There is a documentary in the works by two millennials who are hitchhiking across the country, using only their networks and up to four degrees of separation. This follows an idea researchers proposed several years ago that everyone is connected by four degrees of separation due to Facebook, reducing the number of connections from six (remember six degrees of Kevin Bacon?).
Obviously the degrees of connection within any industry are a lot smaller. Choose a handful of random fleet professionals, and I’d bet one of them knows someone you know or have worked with. Similarly, if you have a robust LinkedIn network, your degrees of separation from another fleet professional may be one or two. And our own FleetShare online network connects more than 800 fleet professionals on the same platform.
Of course the best way to connect is face to face. Attendees of the Government Fleet Expo & Conference (GFX) say that one of the key points they find most valuable is the networking. Where else can you talk to so many public fleet professionals from around the country who are dealing with the same issues?
Not long ago, a fleet professional from a small agency told me that he had met the fleet head of a major police department at a conference. When he went to the city on vacation, he called his contact and got a fleet tour — that’s more than a tourist usually gets to see.
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Everyone works a little differently; some people don’t like publicity, while others like to share their successes.
I once asked a fleet manager from a big city why I never heard from him, despite the fact that he sits on the board of a local association. “I like to stay under the radar,” he said.
At the other end of the spectrum, fleet managers approach me regularly to ask how they can get recognition for their fleets.
Whether they want publicity or not, I often meet these fleet managers at regional industry events. They’re out there, connecting with others and learning.
For organizations that aren’t as connected to their fleet peers, it may be that they don’t have a fleet manager dedicated to improving their operation. Or it may be that the fleet manager is so busy, he or she can’t spare the time.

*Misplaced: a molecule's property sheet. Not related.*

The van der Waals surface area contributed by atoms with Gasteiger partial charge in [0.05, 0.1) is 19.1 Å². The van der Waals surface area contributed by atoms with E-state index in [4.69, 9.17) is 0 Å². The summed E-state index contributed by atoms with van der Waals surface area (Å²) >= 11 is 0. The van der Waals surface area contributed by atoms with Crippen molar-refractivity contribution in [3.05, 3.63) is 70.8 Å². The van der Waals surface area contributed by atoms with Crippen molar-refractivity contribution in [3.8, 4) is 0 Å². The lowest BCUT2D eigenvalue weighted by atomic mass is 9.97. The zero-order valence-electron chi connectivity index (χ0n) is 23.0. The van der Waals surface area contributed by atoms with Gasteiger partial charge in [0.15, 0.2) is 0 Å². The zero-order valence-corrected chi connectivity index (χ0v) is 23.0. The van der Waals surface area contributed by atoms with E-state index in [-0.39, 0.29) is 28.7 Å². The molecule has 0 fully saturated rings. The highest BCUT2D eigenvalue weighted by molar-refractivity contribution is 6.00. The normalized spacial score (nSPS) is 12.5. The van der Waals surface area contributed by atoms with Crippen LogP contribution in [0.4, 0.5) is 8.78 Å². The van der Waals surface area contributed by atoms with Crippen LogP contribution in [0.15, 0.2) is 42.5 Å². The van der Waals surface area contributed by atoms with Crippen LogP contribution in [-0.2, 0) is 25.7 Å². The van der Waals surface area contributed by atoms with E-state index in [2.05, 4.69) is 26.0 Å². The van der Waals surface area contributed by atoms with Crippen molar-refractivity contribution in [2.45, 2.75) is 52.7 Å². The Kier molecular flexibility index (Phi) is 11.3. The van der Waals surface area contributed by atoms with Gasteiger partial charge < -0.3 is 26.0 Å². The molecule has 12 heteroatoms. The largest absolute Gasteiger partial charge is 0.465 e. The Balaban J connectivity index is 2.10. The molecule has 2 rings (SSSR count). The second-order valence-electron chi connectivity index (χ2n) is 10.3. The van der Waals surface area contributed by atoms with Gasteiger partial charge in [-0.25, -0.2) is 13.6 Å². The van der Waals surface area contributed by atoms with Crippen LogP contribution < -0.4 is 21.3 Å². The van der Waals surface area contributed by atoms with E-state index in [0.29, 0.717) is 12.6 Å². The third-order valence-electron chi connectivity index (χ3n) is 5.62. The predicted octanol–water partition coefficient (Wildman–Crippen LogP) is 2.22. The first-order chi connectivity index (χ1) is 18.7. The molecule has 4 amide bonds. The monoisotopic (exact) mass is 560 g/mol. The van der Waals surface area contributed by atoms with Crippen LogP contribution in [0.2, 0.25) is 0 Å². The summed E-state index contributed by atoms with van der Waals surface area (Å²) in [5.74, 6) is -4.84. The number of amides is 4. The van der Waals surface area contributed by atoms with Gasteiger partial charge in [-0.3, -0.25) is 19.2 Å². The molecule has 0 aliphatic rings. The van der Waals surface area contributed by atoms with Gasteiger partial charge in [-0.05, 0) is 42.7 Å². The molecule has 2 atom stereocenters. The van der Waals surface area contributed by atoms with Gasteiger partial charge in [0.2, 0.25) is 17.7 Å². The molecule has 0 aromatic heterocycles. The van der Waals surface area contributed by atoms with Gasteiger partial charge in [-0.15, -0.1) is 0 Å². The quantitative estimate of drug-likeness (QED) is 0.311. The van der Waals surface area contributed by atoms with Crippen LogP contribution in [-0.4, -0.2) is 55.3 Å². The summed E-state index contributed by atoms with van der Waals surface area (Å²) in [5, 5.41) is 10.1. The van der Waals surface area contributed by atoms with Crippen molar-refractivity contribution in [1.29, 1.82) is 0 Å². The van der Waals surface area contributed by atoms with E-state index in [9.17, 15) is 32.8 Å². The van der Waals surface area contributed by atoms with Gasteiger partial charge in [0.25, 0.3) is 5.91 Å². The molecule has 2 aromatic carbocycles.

But I sit near editors of other magazines within Bobit Business Media. I talk to them constantly, about conference speakers, about article ideas, and about how to handle certain situations. I don’t know how well I would have done without this guidance.
Unfortuately, you are probably the only fleet manager at your public agency. You’ll have to do a little more work to connect than just standing up and peering over a cubicle wall.
But I truly believe the public fleet industry includes the nicest, most open people you’ll ever meet. They like to share what they’re doing, and not just what’s going well, but also what’s going poorly (off the record, of course). Ask the right people, and someone will get you an answer.
I recently received an e-mail from a fleet manager asking to be connected to fleets that had a specific program in place, to provide justification to start the program at his own fleet. Coincidentally — or perhaps not — I happen to have an extensive list of fleets that have done the exact same thing, and I’m happy to help connect him.
How have you been able to use your networks to benefit your career or fleet?